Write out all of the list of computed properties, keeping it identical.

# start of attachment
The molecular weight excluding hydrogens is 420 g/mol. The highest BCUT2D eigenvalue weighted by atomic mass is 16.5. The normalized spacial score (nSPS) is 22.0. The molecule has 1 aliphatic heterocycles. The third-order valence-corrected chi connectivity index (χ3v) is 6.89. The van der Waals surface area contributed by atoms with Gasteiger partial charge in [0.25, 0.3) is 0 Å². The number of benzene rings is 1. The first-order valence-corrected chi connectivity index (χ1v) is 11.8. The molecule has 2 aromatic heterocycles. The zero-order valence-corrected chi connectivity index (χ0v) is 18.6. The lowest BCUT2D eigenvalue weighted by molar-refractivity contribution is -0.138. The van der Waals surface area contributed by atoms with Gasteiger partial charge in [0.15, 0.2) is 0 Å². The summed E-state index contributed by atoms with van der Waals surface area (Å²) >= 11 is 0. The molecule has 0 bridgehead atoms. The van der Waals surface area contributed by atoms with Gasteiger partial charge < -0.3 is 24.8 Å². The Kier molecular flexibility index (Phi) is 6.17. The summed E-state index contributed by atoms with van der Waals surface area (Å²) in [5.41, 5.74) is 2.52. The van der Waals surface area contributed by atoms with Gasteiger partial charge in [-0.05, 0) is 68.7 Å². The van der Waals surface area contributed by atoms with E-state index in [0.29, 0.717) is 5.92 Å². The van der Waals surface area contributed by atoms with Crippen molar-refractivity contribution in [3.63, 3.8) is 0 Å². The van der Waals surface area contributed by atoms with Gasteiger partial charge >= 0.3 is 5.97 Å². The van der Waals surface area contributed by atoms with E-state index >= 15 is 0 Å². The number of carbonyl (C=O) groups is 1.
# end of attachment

The molecular weight excluding hydrogens is 420 g/mol. The highest BCUT2D eigenvalue weighted by atomic mass is 16.5. The normalized spacial score (nSPS) is 22.0. The molecule has 1 aliphatic heterocycles. The third-order valence-corrected chi connectivity index (χ3v) is 6.89. The van der Waals surface area contributed by atoms with Gasteiger partial charge in [0.25, 0.3) is 0 Å². The number of benzene rings is 1. The first-order valence-corrected chi connectivity index (χ1v) is 11.8. The molecule has 2 aromatic heterocycles. The zero-order valence-corrected chi connectivity index (χ0v) is 18.6. The lowest BCUT2D eigenvalue weighted by molar-refractivity contribution is -0.138. The van der Waals surface area contributed by atoms with Gasteiger partial charge in [0.15, 0.2) is 0 Å². The summed E-state index contributed by atoms with van der Waals surface area (Å²) >= 11 is 0. The molecule has 0 bridgehead atoms. The van der Waals surface area contributed by atoms with Gasteiger partial charge < -0.3 is 24.8 Å². The Kier molecular flexibility index (Phi) is 6.17. The summed E-state index contributed by atoms with van der Waals surface area (Å²) in [5.41, 5.74) is 2.52. The van der Waals surface area contributed by atoms with Gasteiger partial charge in [-0.05, 0) is 68.7 Å². The van der Waals surface area contributed by atoms with E-state index in [0.29, 0.717) is 5.92 Å². The van der Waals surface area contributed by atoms with Crippen molar-refractivity contribution in [3.63, 3.8) is 0 Å². The van der Waals surface area contributed by atoms with Gasteiger partial charge >= 0.3 is 5.97 Å². The van der Waals surface area contributed by atoms with E-state index >= 15 is 0 Å². The number of carbonyl (C=O) groups is 1.